Loving Berlin Festival, Berlin, Germany
2005 June

Palácio das Artes, Belo Horizonte, Brasil
2007 Novemeber

Hundekopf In Berlin, the S41 and S42 routes of the S-Bahn train are known as the "Ringbahn" because they encircle the central city. From an aerial view the Ringbahn has the shape of a dog's head, and so it is colloquially known as "Hundekopf", German for "dog's head". The Ringbahn is an integral component of the city's transportation network, and its restoration into a complete circle after the fall of the Berlin Wall has given it symbolic significance among Berliners. From the Ringbahn windows riders can gain an incomplete perspective of the city as a whole, and Berlin's TV tower (the city's most iconic landmark) is always within sight.

Knifeandfork uses the Ringbahn as a literal vehicle for moving through a text-message based narrative that investigates the nature of private experience in public space. The piece begins with flyers, distributed throughout Berlin, that contain the emblem of a resistance organization and instructions on how to join it. After text-messaging the name of a Ringbahn station to the phone number printed on the flyer, the participant receives a message with instructions to board a specific train which will be arriving in the next few minutes.

Hundekopf has a unique approach to location awareness. Individual trains are tracked via the station arrival times published in realtime on the the BVG (Berlin's transit authority) website. Once the participant is on a train, his or her location can therefore be determined without the use of advanced locative technology. Using a GSM modem, the Hundekopf system delivers a message to participants after each station they pass on their way around the Ringbahn. This message is place-specific, and there is a certain cinematic quality to the piece as the ordinarily passive features of the landscape are put into a new context.

One of Hundekopf's primary goals was to build a narrative structure derived from the specific physical structure of the environment. What emerged was dubbed a 'hub narrative' because it is not tied together by a series of events; instead it is anchored by the central axis of the TV tower. There is no beginning and no end, so the messages remain coherent regardless of where the participant enters the narrative.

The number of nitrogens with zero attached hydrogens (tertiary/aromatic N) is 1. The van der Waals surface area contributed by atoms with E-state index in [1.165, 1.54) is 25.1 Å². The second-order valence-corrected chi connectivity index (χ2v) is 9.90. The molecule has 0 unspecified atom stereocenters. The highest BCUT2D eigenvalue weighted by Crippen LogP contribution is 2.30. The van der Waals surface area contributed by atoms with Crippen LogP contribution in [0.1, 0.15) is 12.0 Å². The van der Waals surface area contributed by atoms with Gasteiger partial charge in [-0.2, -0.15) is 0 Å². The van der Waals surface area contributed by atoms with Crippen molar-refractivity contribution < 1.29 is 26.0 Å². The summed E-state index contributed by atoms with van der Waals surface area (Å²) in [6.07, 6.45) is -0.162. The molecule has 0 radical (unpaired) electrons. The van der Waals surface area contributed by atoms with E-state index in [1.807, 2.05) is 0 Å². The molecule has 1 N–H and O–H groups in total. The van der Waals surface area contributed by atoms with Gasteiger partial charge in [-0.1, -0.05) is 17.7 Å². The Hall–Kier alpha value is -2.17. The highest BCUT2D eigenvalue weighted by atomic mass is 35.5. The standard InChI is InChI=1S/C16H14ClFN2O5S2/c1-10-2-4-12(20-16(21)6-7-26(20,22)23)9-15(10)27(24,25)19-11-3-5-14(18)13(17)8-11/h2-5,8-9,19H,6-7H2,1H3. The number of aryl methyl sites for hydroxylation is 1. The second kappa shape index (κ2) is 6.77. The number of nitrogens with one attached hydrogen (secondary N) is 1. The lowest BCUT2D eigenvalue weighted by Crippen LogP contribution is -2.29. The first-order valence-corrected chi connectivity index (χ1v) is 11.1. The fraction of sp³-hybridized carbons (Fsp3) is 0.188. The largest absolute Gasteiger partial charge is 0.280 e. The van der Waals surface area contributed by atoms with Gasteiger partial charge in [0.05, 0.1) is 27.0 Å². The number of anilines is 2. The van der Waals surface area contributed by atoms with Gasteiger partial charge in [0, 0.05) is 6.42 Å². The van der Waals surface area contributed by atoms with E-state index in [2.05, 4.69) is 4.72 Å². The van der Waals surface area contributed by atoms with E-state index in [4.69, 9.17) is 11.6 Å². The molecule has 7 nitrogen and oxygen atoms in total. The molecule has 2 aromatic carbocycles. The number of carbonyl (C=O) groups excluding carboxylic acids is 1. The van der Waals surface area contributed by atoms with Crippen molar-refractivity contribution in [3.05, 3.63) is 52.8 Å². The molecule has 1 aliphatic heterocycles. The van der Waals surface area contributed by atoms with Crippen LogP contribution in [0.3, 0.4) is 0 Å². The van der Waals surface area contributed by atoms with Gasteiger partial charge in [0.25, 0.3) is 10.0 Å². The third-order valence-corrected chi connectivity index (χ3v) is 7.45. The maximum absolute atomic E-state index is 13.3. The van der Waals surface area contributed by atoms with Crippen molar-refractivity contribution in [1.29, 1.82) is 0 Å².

Additionally, the theme of resistance was central to the piece, a resistance against de facto modes of inhabiting public space. The messages sent to the participant outlined a Situationist-inspired manifesto, tactics for experiencing the environment within and without of the train in a novel and provocative light.

This theme was mirrored by the process of creating the piece. Knifeandfork incorporated as many publicly available resources as possible: for example, the entire piece was conceptualized and programmed in Berlin's cafes using public Wi-Fi. Furthermore, however, Hundekopf hacks the BVG website and the Berlin transit system itself — which are of course open to the public — and in doing so the piece acts in a way that is both performative and subversive.

With Hundekopf, Knifeandfork invites us to experience the city as verbs, not nouns. A feature of the cityscape, rather than a subject for a postcard, is an opportunity to act and imagine. By teasing out the narrative structures latent in the urban fabric, the actively creative mode of consciousness required by the piece drifts permanently into our everyday motions through the city.

Concept, engineering, writing, and production
Brian House
Sue Huang
David Feinberg
Thanks to
Jesse Shapins
Carl Johan-Kjellander
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Walk This Way: Mobile Narrative as Composed Experience
chapter in Beyond the Screen by Rita Raley

Vague Terrain
2007 Spring (Issue 06)

2005 Summer (Issue 09)

Smart Mobs / Howard Rheingold
2005 June 16

Turbulence: networked_performance
2005 June 16